November 23, 2017

How direct can we / should we / must we be?

Mixed group of peopleIt depends, of course…

…on the situation, our formal role within it (if any), our personal power or authority in the specific circumstances, the personalities of other people involved, and what we want or need to achieve.

If our aim is to make a difference in a professional situation, then we may well need to be more direct than would generally be considered socially conventional.

Recently, I’ve been reflecting on just how much that’s true—in my experience anyway. I’ve found I’ve benefited from being more challenging, as has the work, even though it can feel really uncomfortable to be so direct. Sometimes that’s what’s needed though.

Yes, of course…

We need to build a relationship, and that may require some caution and patience, but if that’s all we do, we probably won’t pass the “so what?” test. We might have to wait till next time for that. And the trouble is there might not be a next time.

Obviously, it helps if we can build trust and a strong relationship quickly—and, naturally, there are skills to that—and our reputation helps. Then we’ve more chance of success when we move into a more challenging part of the conversation.

But we do need to move into that more direct phase… if we want an outcome anyway.

How direct do you choose to be? Is that direct enough? Or sometimes too much?

There’s no single right answer here, but it’s worth thinking about.

Is our instinctive, defensive response to competition the right one?

When the going gets tough, when markets contract, when budgets decline, when promotion is rare, our instinctive response is to retreat and defend what we have. Parts of our brain that kept us alive in a more dangerous world respond vigorously to the threats we perceive. They compel us to withdraw from any circumstance where we could be vulnerable, such as a situation where we share our knowledge and resources in collaborating with another.

This response to threat can be so strong it’s barely a conscious process at all. The strength of our defensive reaction leaves us with a certainty that it’s unquestionably the right one.

But is it? Does our hasty retreat from collaboration serve us?

Perhaps the most effective response to scarcity and threat is the exact opposite, to collaborate, to share what we have, to form new teams, to focus on our strengths, and allow others to do on our behalf what they do best, even though that requires sacrifice. Then the whole may succeed on the bigger stage and our individual outcome may be better than if we’d acted alone.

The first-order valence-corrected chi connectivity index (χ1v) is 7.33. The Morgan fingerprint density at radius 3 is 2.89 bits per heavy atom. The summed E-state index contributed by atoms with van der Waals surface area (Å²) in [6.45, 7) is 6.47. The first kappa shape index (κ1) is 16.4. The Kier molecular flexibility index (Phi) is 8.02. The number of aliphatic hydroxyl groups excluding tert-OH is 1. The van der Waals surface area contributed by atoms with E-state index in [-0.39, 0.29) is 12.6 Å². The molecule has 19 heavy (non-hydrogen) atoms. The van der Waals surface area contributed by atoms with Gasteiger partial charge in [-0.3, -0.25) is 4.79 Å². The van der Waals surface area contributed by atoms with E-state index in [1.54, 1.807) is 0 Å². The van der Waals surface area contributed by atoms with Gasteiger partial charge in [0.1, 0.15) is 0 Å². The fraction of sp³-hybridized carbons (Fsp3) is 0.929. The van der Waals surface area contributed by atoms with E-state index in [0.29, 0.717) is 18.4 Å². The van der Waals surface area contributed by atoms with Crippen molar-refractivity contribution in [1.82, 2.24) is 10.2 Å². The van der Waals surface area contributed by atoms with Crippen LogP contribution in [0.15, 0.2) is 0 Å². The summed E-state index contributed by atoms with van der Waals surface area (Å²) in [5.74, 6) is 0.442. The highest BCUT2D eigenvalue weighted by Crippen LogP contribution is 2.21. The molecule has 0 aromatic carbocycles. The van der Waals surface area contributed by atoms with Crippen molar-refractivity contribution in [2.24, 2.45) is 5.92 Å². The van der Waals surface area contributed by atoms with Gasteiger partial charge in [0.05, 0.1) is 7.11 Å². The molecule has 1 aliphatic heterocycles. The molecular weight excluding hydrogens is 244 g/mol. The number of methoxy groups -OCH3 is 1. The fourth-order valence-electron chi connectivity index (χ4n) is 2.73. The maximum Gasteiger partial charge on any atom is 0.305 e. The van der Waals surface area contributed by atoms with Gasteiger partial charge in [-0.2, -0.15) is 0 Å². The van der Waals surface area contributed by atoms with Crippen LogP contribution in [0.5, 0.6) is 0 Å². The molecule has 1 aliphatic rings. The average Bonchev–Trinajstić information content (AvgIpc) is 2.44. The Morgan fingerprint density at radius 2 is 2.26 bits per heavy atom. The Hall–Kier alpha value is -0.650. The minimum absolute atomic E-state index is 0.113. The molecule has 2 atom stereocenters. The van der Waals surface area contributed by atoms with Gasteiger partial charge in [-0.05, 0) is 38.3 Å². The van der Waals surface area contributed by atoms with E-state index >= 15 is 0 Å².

Suppose it does serve us to collaborate: How do we make this happen? How do we take our people along with us?

One key is articulating a compelling future so that the long term gain seems worth the short term pain.

We need high levels of integrity and to seek that quality in others. To be trusted and so involved in the best opportunities, we need to be seen as a mature and honest collaborator.

We need the skills to work intelligently with the interests and values of all and balance these to optimise the whole for the ultimate gain of all.

Are our defensive responses to increased competition with colleagues, other departments, other organizations, other countries, the responses that should guide us? Or are we better to resist our primitive instincts and collaborate rather than defend? And if so, how?

How do you respond to competition?

Organizational performance – it’s all down to “the human condition” in the end, isn’t it?

“Isn’t it just the human condition?” my friend remarked. We were discussing the difficulty of getting organizations to understand the problems they face and our reluctance as leaders to accept that we may be causing our own difficulties.

“Yes” I replied, welcoming the agreement that complex management and leadership issues can be understood from a human and, in some ways, simpler if deeper perspective.